Sunday, November 6, 2016

Endangered Species: Camera stores

Tunnel View at Daybreak, Yosemite National Park, California
Fujifilm X-T2 XF 18-55mm

Camera stores were funky places.  Most of them were run by photographers who parlayed their love into a business.  Some were good business people, some not.  Others were run by people who knew little about cameras -- a couple I know of actually had sales people wearing shirts and ties which, except for shooting a wedding or some formal event is grossly overdressed.  Some were large stores with huge inventories, others mom-and-pop places and there were a lot in between.  One thing in common is that they are rapidly dying off and we are not the better for it.

I must be up front and say that some of these stores were there own worst enemies -- arrogant, overpriced, misleading -- but others simply fell victim to changing economic times and often an inability to keep up with them.  Kenosha is down to one store, Rode's, which has limited hours and limited stock.  Racine's Camera World store closed years ago.  Calumet Photo in Chicago and nationwide is gone.  So is Shutan and Helix is down to one store with a smaller stock.  There were four or five camera stores in Monterey, California recently but now it's down to two and one is no longer open weekends or downtown.  Sam's Camera in Kalispell, Montana is gone along with two other competitors.  Jackson, Wyoming had three or four stores a few years ago.  Only one is left.

The most recent casualty seems to be Keeble and Shuchat in Palo Alto, California, recently shuttered after 51 years in business.  This was a full-line store (actually two stores, one across the streets from the other with one featuring used gear) in a college town (Stanford) that isn't Podunk.  The owner was quoted as giving several reasons why business is down -- online competition, discount stores like Costco and high sales tax rates.  I found out about this today when I drove there to buy some accessories and the doors were closed and the shelves bare.

Montara State Beach, California at sunset
Fujifilm X-T2, XF 18-55mm

Local camera stores are important places.  They don't just sell cameras, they sell knowledge and camaraderie.  I remember well walking into The Camera Company in Madison 37 years ago and walking out with what I needed to start a darkroom.  They also sold me cameras, lenses, strobes and a lot of chemicals.  They had competition, too, now all gone.

The strange thing is that people are taking lots of photos these days but are using iPhones instead of Nikons and printing is done at Walgreens or on your own printer, not by Kodak or a local lab.  People are buying cameras at Amazon, Costco, Sam's Club and what's left of Ritz Camera (which wasn't much of a real camera store, anyway).  The funny thing is that all you get from these places is a box with a price tag that's sometimes even higher than a local store's.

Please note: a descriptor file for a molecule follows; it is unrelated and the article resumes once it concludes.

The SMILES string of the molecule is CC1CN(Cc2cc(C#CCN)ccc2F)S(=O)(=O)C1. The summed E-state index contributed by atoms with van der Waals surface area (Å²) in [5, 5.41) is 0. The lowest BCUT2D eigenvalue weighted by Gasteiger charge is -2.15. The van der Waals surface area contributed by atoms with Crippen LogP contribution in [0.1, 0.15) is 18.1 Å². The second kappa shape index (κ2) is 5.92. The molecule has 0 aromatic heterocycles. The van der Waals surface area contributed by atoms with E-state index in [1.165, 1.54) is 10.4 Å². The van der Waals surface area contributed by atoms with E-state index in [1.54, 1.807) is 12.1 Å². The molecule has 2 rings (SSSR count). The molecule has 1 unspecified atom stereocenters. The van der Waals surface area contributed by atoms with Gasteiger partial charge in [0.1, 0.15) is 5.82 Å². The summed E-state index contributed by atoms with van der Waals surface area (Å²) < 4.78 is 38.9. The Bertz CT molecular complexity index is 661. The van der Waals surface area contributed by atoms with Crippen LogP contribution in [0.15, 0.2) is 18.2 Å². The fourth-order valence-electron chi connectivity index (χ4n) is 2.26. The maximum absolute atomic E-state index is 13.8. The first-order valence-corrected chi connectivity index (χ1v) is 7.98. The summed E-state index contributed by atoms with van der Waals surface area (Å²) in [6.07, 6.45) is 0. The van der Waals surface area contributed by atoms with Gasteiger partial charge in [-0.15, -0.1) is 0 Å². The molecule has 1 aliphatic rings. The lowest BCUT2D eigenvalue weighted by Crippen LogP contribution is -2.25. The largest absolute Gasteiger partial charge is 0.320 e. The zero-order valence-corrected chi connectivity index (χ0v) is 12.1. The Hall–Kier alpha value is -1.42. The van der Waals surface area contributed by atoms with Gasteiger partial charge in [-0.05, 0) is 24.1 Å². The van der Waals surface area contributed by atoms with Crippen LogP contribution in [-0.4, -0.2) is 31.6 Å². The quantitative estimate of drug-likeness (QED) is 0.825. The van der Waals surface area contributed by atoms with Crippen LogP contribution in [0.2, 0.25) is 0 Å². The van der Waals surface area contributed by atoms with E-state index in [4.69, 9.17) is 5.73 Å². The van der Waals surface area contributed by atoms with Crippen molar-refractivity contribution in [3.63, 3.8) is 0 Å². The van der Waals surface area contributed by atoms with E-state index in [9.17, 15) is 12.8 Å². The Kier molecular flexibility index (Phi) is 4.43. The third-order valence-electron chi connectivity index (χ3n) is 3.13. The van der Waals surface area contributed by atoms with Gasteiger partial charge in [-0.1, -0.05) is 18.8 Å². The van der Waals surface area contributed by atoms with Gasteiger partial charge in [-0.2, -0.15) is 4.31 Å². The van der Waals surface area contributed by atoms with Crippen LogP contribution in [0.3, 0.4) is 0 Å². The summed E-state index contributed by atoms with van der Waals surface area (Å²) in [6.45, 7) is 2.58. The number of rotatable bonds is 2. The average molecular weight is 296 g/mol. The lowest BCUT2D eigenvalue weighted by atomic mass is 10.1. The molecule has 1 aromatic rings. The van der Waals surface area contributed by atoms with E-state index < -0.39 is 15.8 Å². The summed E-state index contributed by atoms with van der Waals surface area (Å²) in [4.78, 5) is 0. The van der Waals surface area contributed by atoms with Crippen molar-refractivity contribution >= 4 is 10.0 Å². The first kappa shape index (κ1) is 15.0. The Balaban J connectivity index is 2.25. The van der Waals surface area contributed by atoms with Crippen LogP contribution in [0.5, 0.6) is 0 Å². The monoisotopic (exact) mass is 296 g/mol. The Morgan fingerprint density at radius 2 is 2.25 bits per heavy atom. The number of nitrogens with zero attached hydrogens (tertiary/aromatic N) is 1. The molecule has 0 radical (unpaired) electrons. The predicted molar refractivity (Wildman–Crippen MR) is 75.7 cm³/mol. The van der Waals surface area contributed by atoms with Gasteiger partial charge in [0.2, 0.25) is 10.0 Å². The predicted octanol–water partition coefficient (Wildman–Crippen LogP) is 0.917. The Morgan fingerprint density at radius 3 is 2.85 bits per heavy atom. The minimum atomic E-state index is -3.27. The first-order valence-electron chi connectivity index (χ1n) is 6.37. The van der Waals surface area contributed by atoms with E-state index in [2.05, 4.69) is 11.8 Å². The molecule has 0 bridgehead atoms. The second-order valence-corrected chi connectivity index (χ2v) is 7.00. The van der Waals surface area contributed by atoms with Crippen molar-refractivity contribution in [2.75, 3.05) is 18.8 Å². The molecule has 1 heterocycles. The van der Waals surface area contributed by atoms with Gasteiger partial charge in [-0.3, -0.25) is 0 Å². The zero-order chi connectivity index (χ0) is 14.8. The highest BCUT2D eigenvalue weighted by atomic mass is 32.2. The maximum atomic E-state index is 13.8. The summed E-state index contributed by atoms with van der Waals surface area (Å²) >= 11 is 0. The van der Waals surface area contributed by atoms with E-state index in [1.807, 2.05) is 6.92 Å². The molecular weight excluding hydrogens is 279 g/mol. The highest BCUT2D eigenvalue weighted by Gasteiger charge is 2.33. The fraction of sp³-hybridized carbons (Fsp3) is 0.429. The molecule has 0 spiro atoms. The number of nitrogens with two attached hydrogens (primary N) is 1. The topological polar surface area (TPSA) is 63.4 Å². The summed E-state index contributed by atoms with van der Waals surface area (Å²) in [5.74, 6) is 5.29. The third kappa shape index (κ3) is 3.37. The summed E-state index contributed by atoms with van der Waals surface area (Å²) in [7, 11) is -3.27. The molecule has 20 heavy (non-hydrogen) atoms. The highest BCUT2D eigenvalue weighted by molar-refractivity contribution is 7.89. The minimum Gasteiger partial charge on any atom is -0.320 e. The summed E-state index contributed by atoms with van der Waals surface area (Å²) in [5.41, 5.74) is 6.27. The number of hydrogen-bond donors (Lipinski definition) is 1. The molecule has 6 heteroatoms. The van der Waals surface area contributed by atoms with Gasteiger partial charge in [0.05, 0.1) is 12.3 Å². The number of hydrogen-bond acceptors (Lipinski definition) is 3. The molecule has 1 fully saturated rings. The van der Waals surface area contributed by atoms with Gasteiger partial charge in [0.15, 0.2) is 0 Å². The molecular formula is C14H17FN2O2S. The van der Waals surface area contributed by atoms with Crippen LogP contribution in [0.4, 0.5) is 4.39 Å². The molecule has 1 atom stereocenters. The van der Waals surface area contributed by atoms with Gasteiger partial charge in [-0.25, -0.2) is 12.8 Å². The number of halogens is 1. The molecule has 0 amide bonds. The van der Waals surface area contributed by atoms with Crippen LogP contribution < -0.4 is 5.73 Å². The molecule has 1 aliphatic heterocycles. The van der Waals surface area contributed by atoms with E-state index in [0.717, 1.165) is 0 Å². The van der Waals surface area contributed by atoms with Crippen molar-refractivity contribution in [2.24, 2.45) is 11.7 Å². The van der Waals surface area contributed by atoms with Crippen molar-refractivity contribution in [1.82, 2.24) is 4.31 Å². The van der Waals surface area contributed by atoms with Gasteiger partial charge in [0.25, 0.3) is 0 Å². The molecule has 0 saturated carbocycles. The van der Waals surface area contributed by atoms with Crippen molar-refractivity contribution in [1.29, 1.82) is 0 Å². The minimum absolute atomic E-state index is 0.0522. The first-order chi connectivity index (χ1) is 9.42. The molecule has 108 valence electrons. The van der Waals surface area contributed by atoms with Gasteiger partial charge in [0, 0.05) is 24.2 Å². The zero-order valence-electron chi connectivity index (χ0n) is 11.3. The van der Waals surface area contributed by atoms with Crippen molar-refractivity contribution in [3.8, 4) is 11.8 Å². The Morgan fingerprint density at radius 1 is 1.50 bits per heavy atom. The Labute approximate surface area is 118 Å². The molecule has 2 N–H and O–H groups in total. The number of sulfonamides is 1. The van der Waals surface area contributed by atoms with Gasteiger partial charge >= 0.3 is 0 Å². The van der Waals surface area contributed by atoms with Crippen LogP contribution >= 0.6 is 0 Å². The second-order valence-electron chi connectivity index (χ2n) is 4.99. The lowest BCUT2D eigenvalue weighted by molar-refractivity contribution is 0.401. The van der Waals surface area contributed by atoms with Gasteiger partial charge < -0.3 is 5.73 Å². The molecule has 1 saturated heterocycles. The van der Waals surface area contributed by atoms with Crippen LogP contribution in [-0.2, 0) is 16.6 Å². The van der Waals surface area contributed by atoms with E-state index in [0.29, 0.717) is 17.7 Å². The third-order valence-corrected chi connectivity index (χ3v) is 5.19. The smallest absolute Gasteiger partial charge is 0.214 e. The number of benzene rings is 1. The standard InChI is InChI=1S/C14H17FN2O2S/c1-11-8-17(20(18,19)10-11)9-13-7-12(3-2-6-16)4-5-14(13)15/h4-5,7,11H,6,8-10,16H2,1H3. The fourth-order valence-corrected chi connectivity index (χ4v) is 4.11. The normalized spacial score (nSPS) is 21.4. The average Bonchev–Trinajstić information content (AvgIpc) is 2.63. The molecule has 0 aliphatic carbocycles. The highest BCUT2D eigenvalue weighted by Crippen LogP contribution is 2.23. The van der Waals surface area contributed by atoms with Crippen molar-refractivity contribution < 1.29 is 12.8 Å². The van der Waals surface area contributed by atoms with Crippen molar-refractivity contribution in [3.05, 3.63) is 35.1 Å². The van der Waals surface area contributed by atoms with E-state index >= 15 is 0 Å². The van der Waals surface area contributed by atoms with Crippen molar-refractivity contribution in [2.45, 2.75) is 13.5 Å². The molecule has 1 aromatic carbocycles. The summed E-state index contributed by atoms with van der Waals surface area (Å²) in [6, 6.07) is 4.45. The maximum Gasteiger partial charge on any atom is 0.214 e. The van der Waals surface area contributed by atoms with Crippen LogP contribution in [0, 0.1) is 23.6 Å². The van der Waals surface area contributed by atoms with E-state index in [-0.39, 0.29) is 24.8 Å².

I buy my camera bodies at local stores.  My two main cameras now were purchased at National Camera Exchange in Minnesota and Vistek in Toronto.  The pricing was as good or better and the service was much better.  I've purchased camera bodies and lenses from many other stores, most all too happy to ship them to be.  Because of what's called MAP (minimum advertised pricing) F-11 in Bozeman, Montana could sell me a Canon camera body for the same price as B&H in New York or Amazon.  The bonus is when I am shooting in Yellowstone and need something photography related F-11 is there for me.  Same with Pro Photo Supply in Portland when I am in the Pacific Northwest.  And I've bought camera and lenses from stores in Spokane, Peoria, Dallas, Kalamazoo, Indianapolis and even B&H, Adorama and Berger Brothers in New York which are also local stores.

If you buy a camera at Best Buy you're probably being overcharged and, even if not, you are anyway because you don't get the knowledge and personal service that you would at most local camera stores.    If you don't shop local stores they will simply keep dying off and then, guess what?  Higher prices and poorer service due to less competition.

So, let me make this plug for you to do as much business as you can at a local camera store.  We need to keep them alive and their business flowing.

Bridal Veil Falls on a windy day, Yosemite National Park, California
Fujifilm X-T2, XF 18-55mm